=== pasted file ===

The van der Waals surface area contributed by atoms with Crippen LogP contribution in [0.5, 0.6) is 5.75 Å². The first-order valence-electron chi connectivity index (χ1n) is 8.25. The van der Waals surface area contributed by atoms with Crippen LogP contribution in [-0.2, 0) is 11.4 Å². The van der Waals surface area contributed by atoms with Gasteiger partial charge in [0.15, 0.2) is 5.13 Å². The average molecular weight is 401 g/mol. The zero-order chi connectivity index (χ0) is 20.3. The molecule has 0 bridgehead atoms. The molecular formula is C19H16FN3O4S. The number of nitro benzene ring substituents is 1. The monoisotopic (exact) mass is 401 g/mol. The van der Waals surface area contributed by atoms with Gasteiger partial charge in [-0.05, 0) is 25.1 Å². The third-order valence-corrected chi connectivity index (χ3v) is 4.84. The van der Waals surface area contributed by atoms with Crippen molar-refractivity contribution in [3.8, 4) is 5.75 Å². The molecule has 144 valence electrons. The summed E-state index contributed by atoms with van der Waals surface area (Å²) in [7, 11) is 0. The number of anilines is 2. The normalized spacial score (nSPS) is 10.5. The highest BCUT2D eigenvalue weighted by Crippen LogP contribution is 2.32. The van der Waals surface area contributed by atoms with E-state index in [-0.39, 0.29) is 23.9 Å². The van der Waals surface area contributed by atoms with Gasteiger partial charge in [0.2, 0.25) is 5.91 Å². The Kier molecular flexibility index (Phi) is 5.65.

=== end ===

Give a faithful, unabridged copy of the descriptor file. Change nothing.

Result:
The van der Waals surface area contributed by atoms with Crippen LogP contribution in [0.5, 0.6) is 5.75 Å². The first-order valence-electron chi connectivity index (χ1n) is 8.25. The van der Waals surface area contributed by atoms with Crippen LogP contribution in [-0.2, 0) is 11.4 Å². The van der Waals surface area contributed by atoms with Gasteiger partial charge in [0.15, 0.2) is 5.13 Å². The average molecular weight is 401 g/mol. The zero-order chi connectivity index (χ0) is 20.3. The molecule has 0 bridgehead atoms. The molecular formula is C19H16FN3O4S. The number of nitro benzene ring substituents is 1. The monoisotopic (exact) mass is 401 g/mol. The van der Waals surface area contributed by atoms with Gasteiger partial charge in [-0.05, 0) is 25.1 Å². The third-order valence-corrected chi connectivity index (χ3v) is 4.84. The van der Waals surface area contributed by atoms with Crippen molar-refractivity contribution in [3.8, 4) is 5.75 Å². The molecule has 144 valence electrons. The summed E-state index contributed by atoms with van der Waals surface area (Å²) in [7, 11) is 0. The number of anilines is 2. The normalized spacial score (nSPS) is 10.5. The highest BCUT2D eigenvalue weighted by Crippen LogP contribution is 2.32. The van der Waals surface area contributed by atoms with E-state index in [-0.39, 0.29) is 23.9 Å². The van der Waals surface area contributed by atoms with Gasteiger partial charge in [0.2, 0.25) is 5.91 Å². The Kier molecular flexibility index (Phi) is 5.65.